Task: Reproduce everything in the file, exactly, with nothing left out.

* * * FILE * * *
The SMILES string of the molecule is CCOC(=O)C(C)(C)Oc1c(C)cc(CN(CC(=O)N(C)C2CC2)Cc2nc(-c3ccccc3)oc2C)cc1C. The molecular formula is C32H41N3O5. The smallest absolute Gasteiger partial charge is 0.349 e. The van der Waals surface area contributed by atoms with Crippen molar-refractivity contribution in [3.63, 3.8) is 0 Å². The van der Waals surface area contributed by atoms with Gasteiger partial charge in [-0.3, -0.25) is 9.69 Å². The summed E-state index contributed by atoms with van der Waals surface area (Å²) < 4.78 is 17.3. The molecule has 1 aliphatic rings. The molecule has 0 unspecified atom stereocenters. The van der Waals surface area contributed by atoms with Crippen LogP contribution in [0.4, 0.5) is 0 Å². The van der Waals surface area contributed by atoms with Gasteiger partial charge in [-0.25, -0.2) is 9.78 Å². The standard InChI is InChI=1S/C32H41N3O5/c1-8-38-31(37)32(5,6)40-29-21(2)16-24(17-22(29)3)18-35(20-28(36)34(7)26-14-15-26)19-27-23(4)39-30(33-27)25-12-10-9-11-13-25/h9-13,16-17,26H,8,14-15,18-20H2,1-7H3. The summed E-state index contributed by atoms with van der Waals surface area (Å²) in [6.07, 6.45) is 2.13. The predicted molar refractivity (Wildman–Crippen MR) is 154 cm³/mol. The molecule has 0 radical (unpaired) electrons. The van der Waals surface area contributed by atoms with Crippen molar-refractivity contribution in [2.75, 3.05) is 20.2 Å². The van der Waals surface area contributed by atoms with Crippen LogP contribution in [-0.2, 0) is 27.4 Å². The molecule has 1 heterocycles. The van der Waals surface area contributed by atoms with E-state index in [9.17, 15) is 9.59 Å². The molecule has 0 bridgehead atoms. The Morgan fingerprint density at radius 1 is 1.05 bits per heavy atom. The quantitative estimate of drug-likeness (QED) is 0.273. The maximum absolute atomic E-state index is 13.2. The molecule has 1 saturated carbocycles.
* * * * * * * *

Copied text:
The SMILES string of the molecule is CCOC(=O)C(C)(C)Oc1c(C)cc(CN(CC(=O)N(C)C2CC2)Cc2nc(-c3ccccc3)oc2C)cc1C. The molecular formula is C32H41N3O5. The smallest absolute Gasteiger partial charge is 0.349 e. The van der Waals surface area contributed by atoms with Crippen molar-refractivity contribution in [3.63, 3.8) is 0 Å². The van der Waals surface area contributed by atoms with Gasteiger partial charge in [-0.3, -0.25) is 9.69 Å². The summed E-state index contributed by atoms with van der Waals surface area (Å²) < 4.78 is 17.3. The molecule has 1 aliphatic rings. The molecule has 0 unspecified atom stereocenters. The van der Waals surface area contributed by atoms with Crippen LogP contribution in [0.4, 0.5) is 0 Å². The van der Waals surface area contributed by atoms with Gasteiger partial charge in [-0.25, -0.2) is 9.78 Å². The standard InChI is InChI=1S/C32H41N3O5/c1-8-38-31(37)32(5,6)40-29-21(2)16-24(17-22(29)3)18-35(20-28(36)34(7)26-14-15-26)19-27-23(4)39-30(33-27)25-12-10-9-11-13-25/h9-13,16-17,26H,8,14-15,18-20H2,1-7H3. The summed E-state index contributed by atoms with van der Waals surface area (Å²) in [6.07, 6.45) is 2.13. The predicted molar refractivity (Wildman–Crippen MR) is 154 cm³/mol. The molecule has 0 radical (unpaired) electrons. The van der Waals surface area contributed by atoms with Crippen molar-refractivity contribution in [2.75, 3.05) is 20.2 Å². The van der Waals surface area contributed by atoms with Crippen LogP contribution in [-0.2, 0) is 27.4 Å². The molecule has 1 heterocycles. The van der Waals surface area contributed by atoms with E-state index in [9.17, 15) is 9.59 Å². The molecule has 0 bridgehead atoms. The Morgan fingerprint density at radius 1 is 1.05 bits per heavy atom. The quantitative estimate of drug-likeness (QED) is 0.273. The maximum absolute atomic E-state index is 13.2. The molecule has 1 saturated carbocycles.